WHAT’S up with LACTIC ACID?

This blog is under review: I need to update with some info about hydrogen ions and the discomfort of running. Please be patient.

What is up with Lactic Acid? Lactate.

The culprit, causes the fatigue in fast running? Responsible for the muscle soreness after hard workouts?  Or should be called lactate,  the body  learns to use the lactate to  produce more energy in the form of ATP during work. Interferes with muscle contraction?, ?????research suggests the lactate does not interfere with the muscle contraction, Does not cause fatigue in the muscles during running.  When the intensity of work causes the acidity of the muscle to  increase you have to slow down or rest. It takes about 60 seconds of near maximum pace running for the muscle acidity to to increase to uncomfortable levels.

However after a short rest the pyruvic acid allows more ATP to be produced. Learn to live with lactate and train you body to use it to produce energy. ” Lactate is a key fuel for muscles.”

Muscle soreness after work could be caused  by  tissue damage and accumulation of waste products that occurred during the work. Lactate is not the problem. Long easy cool downs, to remove accumulated lactic acid, not sure about cool downs? How about fast strides after work to leave the body of fast running,  ask me later!!!!!

Lactate Treshold Training; 1 mins and 2 mins rest.

The lactate can be converted to to glycogen during the work, the body needs glycogen as a source of energy. The lactate can also be converted to Pyruvate to enter into the Kreb cycle  to produce energy(ATP) for more running. During the run, the lactate converts to glycogen to fuel the work; during the rest cycle of the intervals, the lactate is converted to pyruvate to produce ATP and fuel the work.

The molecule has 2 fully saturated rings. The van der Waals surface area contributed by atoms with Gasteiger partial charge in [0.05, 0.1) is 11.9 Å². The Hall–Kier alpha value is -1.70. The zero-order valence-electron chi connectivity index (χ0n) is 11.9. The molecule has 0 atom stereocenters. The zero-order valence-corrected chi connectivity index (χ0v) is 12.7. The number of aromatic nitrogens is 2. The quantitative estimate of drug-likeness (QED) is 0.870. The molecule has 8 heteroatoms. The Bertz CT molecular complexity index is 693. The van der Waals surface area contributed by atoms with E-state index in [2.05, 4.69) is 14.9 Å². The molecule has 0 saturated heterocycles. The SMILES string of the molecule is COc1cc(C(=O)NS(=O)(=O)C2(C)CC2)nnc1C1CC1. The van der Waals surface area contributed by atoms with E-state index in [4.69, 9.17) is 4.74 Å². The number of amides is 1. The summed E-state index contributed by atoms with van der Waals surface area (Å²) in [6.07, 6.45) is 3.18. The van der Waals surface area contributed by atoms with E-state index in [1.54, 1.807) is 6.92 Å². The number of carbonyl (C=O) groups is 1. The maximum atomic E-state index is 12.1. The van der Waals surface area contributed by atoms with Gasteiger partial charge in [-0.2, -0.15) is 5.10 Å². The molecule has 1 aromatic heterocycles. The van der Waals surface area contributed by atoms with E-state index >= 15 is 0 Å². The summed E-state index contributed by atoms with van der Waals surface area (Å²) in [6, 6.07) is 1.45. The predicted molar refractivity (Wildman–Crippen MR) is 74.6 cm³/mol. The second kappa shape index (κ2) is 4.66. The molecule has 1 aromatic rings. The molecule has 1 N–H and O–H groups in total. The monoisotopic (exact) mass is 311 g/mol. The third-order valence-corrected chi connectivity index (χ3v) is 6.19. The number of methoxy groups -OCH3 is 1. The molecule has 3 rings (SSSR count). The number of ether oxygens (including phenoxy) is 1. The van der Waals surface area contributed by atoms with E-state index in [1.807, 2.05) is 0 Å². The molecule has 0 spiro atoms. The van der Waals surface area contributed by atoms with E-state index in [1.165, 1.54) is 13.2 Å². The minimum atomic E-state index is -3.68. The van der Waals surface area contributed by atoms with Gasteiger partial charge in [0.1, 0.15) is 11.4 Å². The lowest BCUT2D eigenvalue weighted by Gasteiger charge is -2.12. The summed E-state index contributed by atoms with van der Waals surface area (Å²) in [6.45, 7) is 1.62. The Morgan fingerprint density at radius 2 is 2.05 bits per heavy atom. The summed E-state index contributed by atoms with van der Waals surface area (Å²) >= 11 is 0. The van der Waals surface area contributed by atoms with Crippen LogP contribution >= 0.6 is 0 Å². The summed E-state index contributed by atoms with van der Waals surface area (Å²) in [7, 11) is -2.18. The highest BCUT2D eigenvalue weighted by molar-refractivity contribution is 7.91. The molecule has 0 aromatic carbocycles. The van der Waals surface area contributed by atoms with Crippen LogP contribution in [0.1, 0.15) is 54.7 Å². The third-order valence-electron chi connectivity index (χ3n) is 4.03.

You feel fatigue during hard runs, because your muscles are running out of energy (ATP).  There is an increasing of the acidity status of the muscle environment,  sending a message to your brain to slow down, so you don’t  get hurt. It is all really in your mind, it is a false warning system, you just need to pick up the pace.

During intervals, you run hard for 2 to 3 minutes and you rest for 2 to 3 minutes, during the rest the lactate enters the Krebs cycle as pyruvate acid  to produce more ATP for the next interval. You have felt it!  the 2nd or 3rd hard interval is easier than the first.

The more reading I do the more confused I get, do guys like Moose who want to run fast in the 800m, really need to do a lot of slow running?      There may be some / much questions about the high volume base training,   some studies  suggest that  some/much high intensity training should be included during the volume building phase. p. 315.    Lactate Threshold training??

This author suggests that much more high intensity work should be included in early training phases than previously reviewed.  Runners, middle distance runners, at least up to the 5K, need to spend more  time running at race pace if not faster.  Do their long runs need to be longer than 60 minutes?  Or should they run 60 minutes and finish with fast strides for 10 minutes. Maybe they only need to run easy distance to recover from hard runs,? They may need to be training at 85% effort or faster at least 3 days a week? Some research   suggests that Lactate Stimulators such as 1 minutes fast with 2 minutes easy/jog need to be done at least one a week, during most season.

Do they really need to run more than 60 miles a week? which includes  one long run a week. Where do hill reps and circuit training fit in the puzzle?  Even for the 5K, you may need much work, during most of the work phases at paces no slower than 10K to 3K pace!

REFERENCE: Anderson, Owen,PHD. Running Science. Human Kinetics. Champaign,IL

https://www.ncbi.nlm.nih.gov/pmc/articles/PMC2278833/

A great article follows, courtesy of Coach Bill Devine; Westfield State Cross Country Coach.

Fuel, Not Foe? The Truth About Lactic Acid

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